EU highlights trade-led growth as central to modern development agenda

A range of proposals to make trade and development instruments work hand-in-hand to ensure real poverty reduction across the world are presented by the European Commission today. The proposals aim at reinforcing the trade capacities of developing countries by making trade part of their development strategy. And to ensure we hit our target, the EU is currently looking into better ways of differentiating between developing countries to ensure the world’s poorest countries receive our biggest help. The role of trade is underlined in the proposal as one of the key drivers to support development, stimulate growth and to lift people out of poverty. Furthermore, today the EU calls for all developed economies to match its significant levels of market access to developing countries.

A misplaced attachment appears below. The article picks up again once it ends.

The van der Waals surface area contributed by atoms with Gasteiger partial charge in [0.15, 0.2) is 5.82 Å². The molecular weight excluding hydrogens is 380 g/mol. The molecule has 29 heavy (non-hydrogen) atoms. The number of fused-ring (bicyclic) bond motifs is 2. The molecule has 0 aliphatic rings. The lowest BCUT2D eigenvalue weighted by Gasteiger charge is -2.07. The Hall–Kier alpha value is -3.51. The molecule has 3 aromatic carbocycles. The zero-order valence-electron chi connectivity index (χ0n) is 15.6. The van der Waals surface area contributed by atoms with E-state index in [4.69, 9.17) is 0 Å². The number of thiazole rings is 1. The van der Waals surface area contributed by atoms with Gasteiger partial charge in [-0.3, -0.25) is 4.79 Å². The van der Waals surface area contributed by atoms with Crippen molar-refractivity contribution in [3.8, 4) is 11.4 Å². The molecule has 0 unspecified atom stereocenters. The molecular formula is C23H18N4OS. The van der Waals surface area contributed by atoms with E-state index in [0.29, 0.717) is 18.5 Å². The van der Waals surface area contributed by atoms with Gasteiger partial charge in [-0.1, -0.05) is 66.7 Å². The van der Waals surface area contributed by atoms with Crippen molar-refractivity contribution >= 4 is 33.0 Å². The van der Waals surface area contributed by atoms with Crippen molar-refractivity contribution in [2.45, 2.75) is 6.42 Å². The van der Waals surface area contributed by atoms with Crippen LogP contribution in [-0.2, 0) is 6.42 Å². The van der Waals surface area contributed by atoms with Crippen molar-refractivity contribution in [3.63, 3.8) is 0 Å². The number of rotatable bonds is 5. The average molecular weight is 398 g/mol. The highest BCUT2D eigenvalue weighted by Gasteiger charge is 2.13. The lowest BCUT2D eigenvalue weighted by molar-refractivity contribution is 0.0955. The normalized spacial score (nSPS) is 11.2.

While the EU already provides more trade-related development assistance than the rest of the world put together, the Communication “Trade, growth and development” assesses the main next steps. For example: the traditional group of “developing countries” is outdated amid the rise of emerging economies. More tailor-made trade and development policies are needed that go beyond reducing customs duties at borders (tariff reductions), and tackle the major problem of improving the ‘business environment’.

To achieve this goal, the proposal underlines that developing countries’ leadership must also face up to their responsibilities. Developing countries need to undertake domestic reforms to ensure that the poor do indeed benefit from trade-led growth.